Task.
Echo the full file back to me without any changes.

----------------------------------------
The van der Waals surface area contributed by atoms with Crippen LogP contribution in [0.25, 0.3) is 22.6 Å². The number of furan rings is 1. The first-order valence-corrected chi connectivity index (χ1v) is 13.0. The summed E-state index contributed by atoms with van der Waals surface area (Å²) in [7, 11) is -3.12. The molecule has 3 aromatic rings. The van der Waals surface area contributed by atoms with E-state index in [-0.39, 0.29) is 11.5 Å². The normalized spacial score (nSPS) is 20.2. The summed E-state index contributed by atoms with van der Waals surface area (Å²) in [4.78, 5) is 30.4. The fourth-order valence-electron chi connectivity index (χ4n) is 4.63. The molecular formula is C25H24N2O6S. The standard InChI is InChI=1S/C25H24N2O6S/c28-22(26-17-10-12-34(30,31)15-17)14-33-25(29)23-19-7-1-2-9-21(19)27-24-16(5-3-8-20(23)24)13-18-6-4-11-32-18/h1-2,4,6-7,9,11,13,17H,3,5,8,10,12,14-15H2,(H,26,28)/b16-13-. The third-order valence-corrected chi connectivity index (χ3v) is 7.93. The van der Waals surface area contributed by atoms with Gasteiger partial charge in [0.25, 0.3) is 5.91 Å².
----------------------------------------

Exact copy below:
The van der Waals surface area contributed by atoms with Crippen LogP contribution in [0.25, 0.3) is 22.6 Å². The number of furan rings is 1. The first-order valence-corrected chi connectivity index (χ1v) is 13.0. The summed E-state index contributed by atoms with van der Waals surface area (Å²) in [7, 11) is -3.12. The molecule has 3 aromatic rings. The van der Waals surface area contributed by atoms with E-state index in [-0.39, 0.29) is 11.5 Å². The normalized spacial score (nSPS) is 20.2. The summed E-state index contributed by atoms with van der Waals surface area (Å²) in [4.78, 5) is 30.4. The fourth-order valence-electron chi connectivity index (χ4n) is 4.63. The molecular formula is C25H24N2O6S. The standard InChI is InChI=1S/C25H24N2O6S/c28-22(26-17-10-12-34(30,31)15-17)14-33-25(29)23-19-7-1-2-9-21(19)27-24-16(5-3-8-20(23)24)13-18-6-4-11-32-18/h1-2,4,6-7,9,11,13,17H,3,5,8,10,12,14-15H2,(H,26,28)/b16-13-. The third-order valence-corrected chi connectivity index (χ3v) is 7.93. The van der Waals surface area contributed by atoms with Gasteiger partial charge in [0.25, 0.3) is 5.91 Å².